The outer shaft 20 of the inserter 14 will now be described. As seen in FIG. 2, the outer shaft 22 is substantially cylindrical in shape having a central bore 32 extending from end to end. The outer shaft 20 is sized such that the inner shaft 18 fits inside the outer shaft 20. The distal end includes a pair of flattened portions 34 located substantially opposite from each other for a narrower profile and in one variation a ramped profile for insertion or placement between adjacent spinous processes of a patient's spine. The ramped profile serves to distract the adjacent spinous processes apart slightly as the inserter is being inserted between the adjacent spinous processes for insertion of the connected spacer 12 wherein the flattened portions 34 are separated by an increasingly wider distance towards the proximal end of the instrument. The outer shaft 20 includes a threaded proximal portion (not shown). The threaded proximal portion is configured for threaded connection with the control 22 such that movement of the control 22 moves the outer shaft 20.

The control 22 includes a user interface such as a finger portion or grip. In one variation, the user interface is an outer circular or disk-shaped portion for easily effecting rotation of the control 22 with a thumb or index finger. The control 22 is configured to effect relative translation of the inner shaft 18 with respect to the outer shaft 20.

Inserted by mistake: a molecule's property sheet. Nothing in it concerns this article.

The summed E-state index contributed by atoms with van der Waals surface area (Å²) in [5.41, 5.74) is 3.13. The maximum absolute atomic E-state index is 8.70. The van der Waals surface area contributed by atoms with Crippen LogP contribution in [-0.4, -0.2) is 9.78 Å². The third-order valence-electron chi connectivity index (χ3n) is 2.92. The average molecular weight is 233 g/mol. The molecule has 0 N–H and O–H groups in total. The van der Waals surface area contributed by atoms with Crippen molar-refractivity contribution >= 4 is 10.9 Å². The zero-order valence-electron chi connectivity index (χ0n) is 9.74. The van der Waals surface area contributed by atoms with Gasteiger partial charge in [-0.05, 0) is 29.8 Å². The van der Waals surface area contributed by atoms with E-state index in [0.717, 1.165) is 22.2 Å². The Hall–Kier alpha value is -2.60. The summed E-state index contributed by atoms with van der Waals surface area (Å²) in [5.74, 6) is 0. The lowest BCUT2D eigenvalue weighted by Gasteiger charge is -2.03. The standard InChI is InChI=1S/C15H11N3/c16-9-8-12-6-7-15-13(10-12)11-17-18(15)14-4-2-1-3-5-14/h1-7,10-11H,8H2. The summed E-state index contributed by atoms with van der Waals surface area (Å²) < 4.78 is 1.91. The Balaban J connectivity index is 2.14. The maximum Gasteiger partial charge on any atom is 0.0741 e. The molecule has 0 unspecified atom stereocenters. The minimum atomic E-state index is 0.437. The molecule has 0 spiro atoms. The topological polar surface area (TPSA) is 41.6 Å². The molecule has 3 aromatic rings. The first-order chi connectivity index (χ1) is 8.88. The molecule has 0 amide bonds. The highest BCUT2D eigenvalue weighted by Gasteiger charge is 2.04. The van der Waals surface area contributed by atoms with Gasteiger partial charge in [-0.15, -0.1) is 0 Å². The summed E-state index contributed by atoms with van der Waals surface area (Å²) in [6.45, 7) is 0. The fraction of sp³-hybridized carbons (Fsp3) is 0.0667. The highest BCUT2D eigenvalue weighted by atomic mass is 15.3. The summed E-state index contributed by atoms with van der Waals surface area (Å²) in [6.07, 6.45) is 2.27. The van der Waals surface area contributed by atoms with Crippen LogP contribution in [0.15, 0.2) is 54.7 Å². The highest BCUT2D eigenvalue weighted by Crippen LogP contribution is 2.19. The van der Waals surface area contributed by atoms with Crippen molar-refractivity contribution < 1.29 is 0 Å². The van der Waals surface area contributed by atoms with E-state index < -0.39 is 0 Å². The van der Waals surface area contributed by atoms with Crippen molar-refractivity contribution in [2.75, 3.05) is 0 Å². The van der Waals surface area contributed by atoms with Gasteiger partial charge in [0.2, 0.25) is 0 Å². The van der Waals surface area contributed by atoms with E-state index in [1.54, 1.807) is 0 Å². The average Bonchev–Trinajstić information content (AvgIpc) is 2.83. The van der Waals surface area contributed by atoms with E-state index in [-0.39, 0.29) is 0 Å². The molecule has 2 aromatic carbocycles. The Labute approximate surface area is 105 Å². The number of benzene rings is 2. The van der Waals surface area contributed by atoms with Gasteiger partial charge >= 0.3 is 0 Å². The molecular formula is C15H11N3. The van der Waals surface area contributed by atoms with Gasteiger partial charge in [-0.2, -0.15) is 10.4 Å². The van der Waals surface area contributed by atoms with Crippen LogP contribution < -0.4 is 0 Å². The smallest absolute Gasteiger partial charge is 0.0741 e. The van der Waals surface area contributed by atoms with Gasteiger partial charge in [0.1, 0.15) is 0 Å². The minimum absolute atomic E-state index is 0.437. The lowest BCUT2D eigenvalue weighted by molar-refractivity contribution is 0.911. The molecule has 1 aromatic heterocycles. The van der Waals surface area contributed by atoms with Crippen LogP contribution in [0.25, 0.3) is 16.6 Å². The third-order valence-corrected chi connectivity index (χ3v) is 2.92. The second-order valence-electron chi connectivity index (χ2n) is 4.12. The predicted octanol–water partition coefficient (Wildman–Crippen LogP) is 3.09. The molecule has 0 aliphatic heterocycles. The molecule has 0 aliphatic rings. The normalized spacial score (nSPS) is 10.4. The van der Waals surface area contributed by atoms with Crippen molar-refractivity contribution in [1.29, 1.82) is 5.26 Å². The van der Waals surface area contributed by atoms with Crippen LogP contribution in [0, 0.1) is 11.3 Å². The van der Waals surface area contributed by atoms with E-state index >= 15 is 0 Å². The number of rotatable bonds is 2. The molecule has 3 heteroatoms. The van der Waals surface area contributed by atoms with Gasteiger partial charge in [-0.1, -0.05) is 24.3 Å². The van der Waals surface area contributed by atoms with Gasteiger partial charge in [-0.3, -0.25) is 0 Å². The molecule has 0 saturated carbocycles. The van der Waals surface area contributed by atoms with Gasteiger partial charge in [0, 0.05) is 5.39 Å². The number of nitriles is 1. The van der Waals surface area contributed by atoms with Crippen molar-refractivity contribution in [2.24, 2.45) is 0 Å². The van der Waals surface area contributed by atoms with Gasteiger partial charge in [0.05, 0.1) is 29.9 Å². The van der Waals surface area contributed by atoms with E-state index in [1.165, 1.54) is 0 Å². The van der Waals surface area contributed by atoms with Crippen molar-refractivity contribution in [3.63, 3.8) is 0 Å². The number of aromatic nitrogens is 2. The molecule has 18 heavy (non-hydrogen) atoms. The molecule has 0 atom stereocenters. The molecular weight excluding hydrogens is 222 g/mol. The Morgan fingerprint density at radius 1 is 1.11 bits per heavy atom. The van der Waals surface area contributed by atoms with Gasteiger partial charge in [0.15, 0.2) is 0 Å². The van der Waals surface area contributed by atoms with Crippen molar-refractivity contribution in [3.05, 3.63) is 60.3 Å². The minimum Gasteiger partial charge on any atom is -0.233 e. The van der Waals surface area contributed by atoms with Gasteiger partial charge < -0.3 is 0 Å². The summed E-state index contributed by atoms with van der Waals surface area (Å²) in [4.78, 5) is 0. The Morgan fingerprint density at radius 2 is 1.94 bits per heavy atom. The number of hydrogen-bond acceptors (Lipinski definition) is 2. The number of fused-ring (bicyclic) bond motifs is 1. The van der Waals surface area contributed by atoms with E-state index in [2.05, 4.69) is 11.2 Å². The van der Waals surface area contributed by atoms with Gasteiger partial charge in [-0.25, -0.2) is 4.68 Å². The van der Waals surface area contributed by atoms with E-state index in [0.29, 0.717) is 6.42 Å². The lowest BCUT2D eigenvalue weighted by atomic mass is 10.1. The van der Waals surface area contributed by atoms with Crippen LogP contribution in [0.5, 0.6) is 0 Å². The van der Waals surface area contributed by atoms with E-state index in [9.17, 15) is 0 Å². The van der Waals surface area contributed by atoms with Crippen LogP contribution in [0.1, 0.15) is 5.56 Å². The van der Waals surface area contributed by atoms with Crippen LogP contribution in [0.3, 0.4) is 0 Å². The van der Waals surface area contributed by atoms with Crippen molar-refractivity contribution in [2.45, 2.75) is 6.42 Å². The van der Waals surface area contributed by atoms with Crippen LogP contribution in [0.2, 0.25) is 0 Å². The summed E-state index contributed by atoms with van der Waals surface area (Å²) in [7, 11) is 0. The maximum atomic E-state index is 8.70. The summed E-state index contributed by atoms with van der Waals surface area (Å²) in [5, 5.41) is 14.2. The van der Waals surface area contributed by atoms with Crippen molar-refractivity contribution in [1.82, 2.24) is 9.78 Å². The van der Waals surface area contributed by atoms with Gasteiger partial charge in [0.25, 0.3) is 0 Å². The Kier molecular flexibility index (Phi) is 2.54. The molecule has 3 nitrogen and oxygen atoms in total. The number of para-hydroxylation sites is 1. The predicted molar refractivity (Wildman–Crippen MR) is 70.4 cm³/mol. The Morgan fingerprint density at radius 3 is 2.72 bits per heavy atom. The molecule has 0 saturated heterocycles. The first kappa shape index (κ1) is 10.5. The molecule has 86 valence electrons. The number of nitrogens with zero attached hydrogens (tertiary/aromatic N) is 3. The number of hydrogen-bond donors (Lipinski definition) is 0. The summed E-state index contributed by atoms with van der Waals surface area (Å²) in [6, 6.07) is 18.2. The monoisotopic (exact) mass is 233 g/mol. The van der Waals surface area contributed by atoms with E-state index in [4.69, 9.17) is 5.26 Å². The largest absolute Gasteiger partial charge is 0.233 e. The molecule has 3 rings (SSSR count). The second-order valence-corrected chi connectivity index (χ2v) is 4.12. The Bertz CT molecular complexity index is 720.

The spacer instrument system 10 functions to engage with, insert and deploy an interspinous spacer 12 in an interspinous process space between two adjacent vertebrae. Illustrative examples of interspinous spacers that are compatible with the insertion instrument are described in applicant's co-pending U.S. patent application Ser. No. 12/148,104 entitled “Interspinous spacer” filed on Apr. 16, 2008 which claims the benefit of U.S. Provisional Patent Application Ser. No. 60/923,841 entitled “Spacer insertion instrument” filed on Apr. 16, 2007 and U.S. Provisional Patent Application Ser. No. 60/923,971 entitled “Interspinous spacer” filed on Apr. 17, 2007, U.S. patent application Ser. No. 12/217,662 entitled “Interspinous spacer” filed on Jul. 8, 2008 which claims the benefit of U.S. Provisional Patent Application Ser. No. 60/958,876 entitled “Interspinous spacer” filed on Jul. 9, 2007, U.S. patent application Ser. No. 12/220,427 entitled “Interspinous spacer” filed on Jul. 24, 2008 which claims the benefit of U.S. Provisional Patent Application Ser. No. 60/961,741 entitled “Interspinous spacer” filed on Jul. 24, 2007, and U.S. patent application Ser. No. 12/205,511 entitled “Interspinous spacer” filed on Sep. 5, 2008 which claims the benefit of U.S. Provisional Patent Application Ser. No. 60/967,805 entitled “Interspinous spacer” filed on Sep. 7, 2007, and U.S. patent application Ser. No. 12/354,517 entitled “Interspinous spacer” filed on Jan. 15, 2009 which claims the benefit of U.S. Provisional Patent Application Ser. No. 61/011,199 entitled “Interspinous spacer” filed on Jan. 15, 2008 the disclosure of all of which are incorporated herein by reference in their entireties. An example of an interspinous spacer 12 is shown in FIGS. 4A, 4B and 4C. In general, each spacer 12 includes a body portion 36 with at least one prong receiving portion 30 for connecting with the instrument 10, at least one wing 40 rotatably connected to the body 36 and an actuator shaft 38 housed in the body portion 36 and configured to arrange the at least one wing 40 from at least one undeployed configuration (see FIG. 4A) to at least one deployed configuration (see FIGS. 4B and 4C) and vice versa. The wings 40 are configured to laterally stabilize the body portion 36 relative to thespinous processes, seat and/or space apart the spinous processes of adjacent vertebrae when in the deployed configuration to relieve pain.